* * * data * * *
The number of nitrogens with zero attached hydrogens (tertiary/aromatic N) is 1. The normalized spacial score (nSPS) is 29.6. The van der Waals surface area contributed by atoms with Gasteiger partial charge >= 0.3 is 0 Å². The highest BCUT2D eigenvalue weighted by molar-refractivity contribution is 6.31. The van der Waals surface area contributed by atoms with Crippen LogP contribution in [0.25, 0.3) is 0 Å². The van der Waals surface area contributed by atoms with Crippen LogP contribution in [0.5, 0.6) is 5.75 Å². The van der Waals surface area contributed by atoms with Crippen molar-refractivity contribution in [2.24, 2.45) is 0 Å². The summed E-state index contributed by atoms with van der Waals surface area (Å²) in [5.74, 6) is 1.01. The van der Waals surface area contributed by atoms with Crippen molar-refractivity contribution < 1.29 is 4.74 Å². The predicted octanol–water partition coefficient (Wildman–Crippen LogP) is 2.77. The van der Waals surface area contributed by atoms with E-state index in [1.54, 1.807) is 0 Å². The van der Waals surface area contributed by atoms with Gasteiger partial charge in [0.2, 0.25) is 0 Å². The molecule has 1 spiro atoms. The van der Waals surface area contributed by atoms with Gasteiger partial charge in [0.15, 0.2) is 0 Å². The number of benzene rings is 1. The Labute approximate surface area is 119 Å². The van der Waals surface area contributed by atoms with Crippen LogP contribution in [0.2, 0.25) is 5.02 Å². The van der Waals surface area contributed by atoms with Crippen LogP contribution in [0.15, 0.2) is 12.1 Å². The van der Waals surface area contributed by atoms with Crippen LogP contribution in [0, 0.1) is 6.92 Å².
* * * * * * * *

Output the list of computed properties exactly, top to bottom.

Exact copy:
The number of nitrogens with zero attached hydrogens (tertiary/aromatic N) is 1. The normalized spacial score (nSPS) is 29.6. The van der Waals surface area contributed by atoms with Gasteiger partial charge >= 0.3 is 0 Å². The highest BCUT2D eigenvalue weighted by molar-refractivity contribution is 6.31. The van der Waals surface area contributed by atoms with Crippen LogP contribution in [0.25, 0.3) is 0 Å². The van der Waals surface area contributed by atoms with Crippen LogP contribution in [0.5, 0.6) is 5.75 Å². The van der Waals surface area contributed by atoms with Crippen molar-refractivity contribution in [2.24, 2.45) is 0 Å². The summed E-state index contributed by atoms with van der Waals surface area (Å²) in [5.74, 6) is 1.01. The van der Waals surface area contributed by atoms with Crippen molar-refractivity contribution < 1.29 is 4.74 Å². The predicted octanol–water partition coefficient (Wildman–Crippen LogP) is 2.77. The van der Waals surface area contributed by atoms with E-state index in [1.54, 1.807) is 0 Å². The van der Waals surface area contributed by atoms with Gasteiger partial charge in [0.2, 0.25) is 0 Å². The molecule has 1 spiro atoms. The van der Waals surface area contributed by atoms with Gasteiger partial charge in [0.15, 0.2) is 0 Å². The number of benzene rings is 1. The Labute approximate surface area is 119 Å². The van der Waals surface area contributed by atoms with Crippen LogP contribution in [0.2, 0.25) is 5.02 Å². The van der Waals surface area contributed by atoms with Crippen LogP contribution in [0.15, 0.2) is 12.1 Å². The van der Waals surface area contributed by atoms with Crippen LogP contribution in [0, 0.1) is 6.92 Å².